Antimalware vendors are working to fight a new ransomware strain that encrypts victims’ files and holds them hostage for $300. The malware’s sophistication and primary target – businesses – demonstrates the value of using cloud backup to keep an alternative version of corporate files at the ready in case of attack.
Researchers with Emisoft Anti-Malware offered an in-depth breakdown of the new variant of Cryptolocker – also known as Trojan:Win32/Crilock.A. - in a recent blog post. Judging by the file types sought during the encryption process – database files and formats used in the Microsoft Office suite – Emisoft believes attackers are primarily targeting businesses rather than consumers.
The vendor says victims are typically presented with a dialog box that explains their important files have been encrypted. The message threatens to destroy the private key that can unlock those files unless the victim pays $300. Trying to remove the virus results in the key’s immediate destruction, the message claims.
Geek.com says a previous Cryptolocker variant was reported back in January, at the time demanding $100. Some victims have actually paid the ransom and found that their files were decrypted as promised, though the blog cautions that the risk of reinfection is present even if businesses cough up $300.
What makes Cryptolocker so hard to crack?
Cryptolocker finds its way onto computers through simple social engineering – users are sent an email about customer complaints with an attachment that actually includes the malware downloader.
Once installed, the malware establishes a connection with a command and control server, using clever workarounds to avoid attempts to stop this connection. It then communicates to the server using a secure RSA public key, allowing it to mask data and thwart malware hunters.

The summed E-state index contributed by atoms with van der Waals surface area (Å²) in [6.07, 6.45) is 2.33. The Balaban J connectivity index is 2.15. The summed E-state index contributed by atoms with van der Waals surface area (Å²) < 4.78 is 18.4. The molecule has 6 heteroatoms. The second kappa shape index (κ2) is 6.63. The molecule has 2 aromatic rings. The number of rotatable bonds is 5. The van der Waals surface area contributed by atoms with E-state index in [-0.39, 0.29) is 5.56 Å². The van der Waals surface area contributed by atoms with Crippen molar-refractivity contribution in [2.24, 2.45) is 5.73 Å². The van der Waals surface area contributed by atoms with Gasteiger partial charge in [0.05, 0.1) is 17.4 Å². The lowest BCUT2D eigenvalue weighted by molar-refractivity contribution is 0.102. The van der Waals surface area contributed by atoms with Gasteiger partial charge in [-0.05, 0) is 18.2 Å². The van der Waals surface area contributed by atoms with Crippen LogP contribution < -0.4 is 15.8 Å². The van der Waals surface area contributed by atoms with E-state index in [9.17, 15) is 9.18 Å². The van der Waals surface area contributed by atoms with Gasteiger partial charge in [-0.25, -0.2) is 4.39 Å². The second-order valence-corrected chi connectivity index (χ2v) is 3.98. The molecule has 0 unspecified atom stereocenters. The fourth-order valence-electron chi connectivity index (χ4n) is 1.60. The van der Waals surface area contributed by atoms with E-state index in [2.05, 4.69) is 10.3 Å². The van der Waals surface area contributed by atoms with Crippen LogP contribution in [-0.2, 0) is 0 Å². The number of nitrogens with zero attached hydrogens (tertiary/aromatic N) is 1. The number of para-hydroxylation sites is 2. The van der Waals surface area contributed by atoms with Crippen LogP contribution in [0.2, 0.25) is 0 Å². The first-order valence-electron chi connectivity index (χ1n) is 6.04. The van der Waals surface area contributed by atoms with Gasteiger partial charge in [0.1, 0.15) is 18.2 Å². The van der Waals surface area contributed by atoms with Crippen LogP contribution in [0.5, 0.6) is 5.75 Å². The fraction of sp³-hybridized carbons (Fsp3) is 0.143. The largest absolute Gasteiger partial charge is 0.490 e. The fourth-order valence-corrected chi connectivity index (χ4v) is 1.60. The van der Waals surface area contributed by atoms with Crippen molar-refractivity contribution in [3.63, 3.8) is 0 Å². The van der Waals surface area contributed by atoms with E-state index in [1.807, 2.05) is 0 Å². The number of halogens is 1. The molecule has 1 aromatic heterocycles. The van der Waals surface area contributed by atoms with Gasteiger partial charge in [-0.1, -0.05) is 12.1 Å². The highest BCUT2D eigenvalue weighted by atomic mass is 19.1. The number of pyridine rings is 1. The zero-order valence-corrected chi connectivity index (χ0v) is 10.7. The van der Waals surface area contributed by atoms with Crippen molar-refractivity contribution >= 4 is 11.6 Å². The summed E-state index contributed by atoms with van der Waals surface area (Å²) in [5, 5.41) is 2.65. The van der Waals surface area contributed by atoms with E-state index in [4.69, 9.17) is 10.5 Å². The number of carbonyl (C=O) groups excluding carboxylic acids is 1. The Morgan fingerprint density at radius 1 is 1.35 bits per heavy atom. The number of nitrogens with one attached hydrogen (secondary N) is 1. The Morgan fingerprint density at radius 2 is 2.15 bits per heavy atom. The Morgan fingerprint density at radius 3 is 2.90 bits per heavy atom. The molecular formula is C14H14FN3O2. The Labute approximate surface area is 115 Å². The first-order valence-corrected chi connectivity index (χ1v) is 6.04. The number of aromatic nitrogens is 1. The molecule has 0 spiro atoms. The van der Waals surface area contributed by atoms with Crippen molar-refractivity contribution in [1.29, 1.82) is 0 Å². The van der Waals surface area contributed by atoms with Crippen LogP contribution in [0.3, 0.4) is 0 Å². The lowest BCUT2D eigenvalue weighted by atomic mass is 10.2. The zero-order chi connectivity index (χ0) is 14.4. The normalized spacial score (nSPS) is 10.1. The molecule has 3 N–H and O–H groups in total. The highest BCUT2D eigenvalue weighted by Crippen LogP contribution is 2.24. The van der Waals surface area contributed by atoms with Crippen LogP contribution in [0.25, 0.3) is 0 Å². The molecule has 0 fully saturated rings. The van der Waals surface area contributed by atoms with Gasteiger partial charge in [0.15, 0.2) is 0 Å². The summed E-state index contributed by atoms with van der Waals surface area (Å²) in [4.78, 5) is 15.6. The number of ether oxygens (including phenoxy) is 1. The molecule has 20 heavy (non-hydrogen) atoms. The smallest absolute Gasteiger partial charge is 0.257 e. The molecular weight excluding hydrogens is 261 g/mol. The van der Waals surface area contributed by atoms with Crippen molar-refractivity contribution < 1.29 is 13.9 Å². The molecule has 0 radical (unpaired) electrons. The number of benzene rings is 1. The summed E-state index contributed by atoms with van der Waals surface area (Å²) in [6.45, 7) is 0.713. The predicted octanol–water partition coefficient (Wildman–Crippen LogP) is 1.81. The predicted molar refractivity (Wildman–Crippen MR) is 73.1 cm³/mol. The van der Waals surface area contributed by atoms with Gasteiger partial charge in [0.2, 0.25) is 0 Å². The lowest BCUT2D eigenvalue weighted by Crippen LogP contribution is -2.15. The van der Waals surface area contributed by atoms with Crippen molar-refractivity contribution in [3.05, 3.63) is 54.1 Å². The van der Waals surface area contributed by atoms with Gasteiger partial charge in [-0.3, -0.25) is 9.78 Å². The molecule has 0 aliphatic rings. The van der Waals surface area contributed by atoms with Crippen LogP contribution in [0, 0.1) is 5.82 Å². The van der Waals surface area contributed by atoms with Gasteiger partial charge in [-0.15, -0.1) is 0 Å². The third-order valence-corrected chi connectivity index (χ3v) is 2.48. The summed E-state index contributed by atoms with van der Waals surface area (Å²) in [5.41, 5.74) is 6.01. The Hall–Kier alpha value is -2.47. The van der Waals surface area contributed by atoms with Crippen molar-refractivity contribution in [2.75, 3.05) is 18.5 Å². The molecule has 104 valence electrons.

It will then encrypt the user’s files with a 256-bit AES private key, and wrap that up with a second RSA public key. All those layers of encryption make it impossible to restore access to the files without the private key, which is only available to the attackers.
How can cloud backup help businesses recover from Cryptolocker?
Some antimalware software can detect Cryptolocker prior to installation, but once the malware has infiltrated a computer, there is no way to restore access to those encrypted files. At that point, the best option for IT administrators and managed services providers would be to reformat the computer and restore files from a previously saved backup set.
This solution speaks to the value of automated cloud backup that saves the most recent version of files to a secure off-site location. MSPs that offer a combination of antimalware services and cloud backup are best suited to help their SMB customers infected with Cryptolocker.
Intronis partners benefit from being able to store unlimited versions of a file securely without using a ton of resources. And military-grade encryption keeps files stored in our dual-coast redundant data centers safe.